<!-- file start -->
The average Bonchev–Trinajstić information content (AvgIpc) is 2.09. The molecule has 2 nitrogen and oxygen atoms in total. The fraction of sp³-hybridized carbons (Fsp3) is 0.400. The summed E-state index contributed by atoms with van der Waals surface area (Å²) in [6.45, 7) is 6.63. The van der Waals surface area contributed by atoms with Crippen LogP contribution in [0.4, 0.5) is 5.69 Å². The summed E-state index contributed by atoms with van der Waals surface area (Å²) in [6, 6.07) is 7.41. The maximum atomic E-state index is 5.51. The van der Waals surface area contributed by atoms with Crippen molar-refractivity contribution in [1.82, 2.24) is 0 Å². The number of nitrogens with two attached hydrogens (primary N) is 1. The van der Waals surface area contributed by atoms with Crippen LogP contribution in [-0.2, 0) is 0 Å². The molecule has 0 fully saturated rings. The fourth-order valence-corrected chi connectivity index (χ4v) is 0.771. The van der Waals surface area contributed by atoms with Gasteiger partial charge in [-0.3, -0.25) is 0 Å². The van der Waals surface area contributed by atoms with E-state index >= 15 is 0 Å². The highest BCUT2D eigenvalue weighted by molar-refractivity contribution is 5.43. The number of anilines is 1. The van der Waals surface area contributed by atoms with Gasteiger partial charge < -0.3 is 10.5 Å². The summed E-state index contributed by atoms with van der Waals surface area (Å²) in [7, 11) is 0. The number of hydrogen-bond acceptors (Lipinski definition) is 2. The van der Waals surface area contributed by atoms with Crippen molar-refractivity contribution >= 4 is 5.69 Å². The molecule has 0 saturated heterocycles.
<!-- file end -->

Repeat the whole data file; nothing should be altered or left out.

The average Bonchev–Trinajstić information content (AvgIpc) is 2.09. The molecule has 2 nitrogen and oxygen atoms in total. The fraction of sp³-hybridized carbons (Fsp3) is 0.400. The summed E-state index contributed by atoms with van der Waals surface area (Å²) in [6.45, 7) is 6.63. The van der Waals surface area contributed by atoms with Crippen LogP contribution in [0.4, 0.5) is 5.69 Å². The summed E-state index contributed by atoms with van der Waals surface area (Å²) in [6, 6.07) is 7.41. The maximum atomic E-state index is 5.51. The van der Waals surface area contributed by atoms with Crippen molar-refractivity contribution in [1.82, 2.24) is 0 Å². The number of nitrogens with two attached hydrogens (primary N) is 1. The van der Waals surface area contributed by atoms with Crippen LogP contribution in [-0.2, 0) is 0 Å². The molecule has 0 fully saturated rings. The fourth-order valence-corrected chi connectivity index (χ4v) is 0.771. The van der Waals surface area contributed by atoms with Gasteiger partial charge in [-0.3, -0.25) is 0 Å². The van der Waals surface area contributed by atoms with E-state index >= 15 is 0 Å². The highest BCUT2D eigenvalue weighted by molar-refractivity contribution is 5.43. The number of anilines is 1. The van der Waals surface area contributed by atoms with Gasteiger partial charge < -0.3 is 10.5 Å². The summed E-state index contributed by atoms with van der Waals surface area (Å²) in [7, 11) is 0. The number of hydrogen-bond acceptors (Lipinski definition) is 2. The van der Waals surface area contributed by atoms with Crippen molar-refractivity contribution >= 4 is 5.69 Å². The molecule has 0 saturated heterocycles.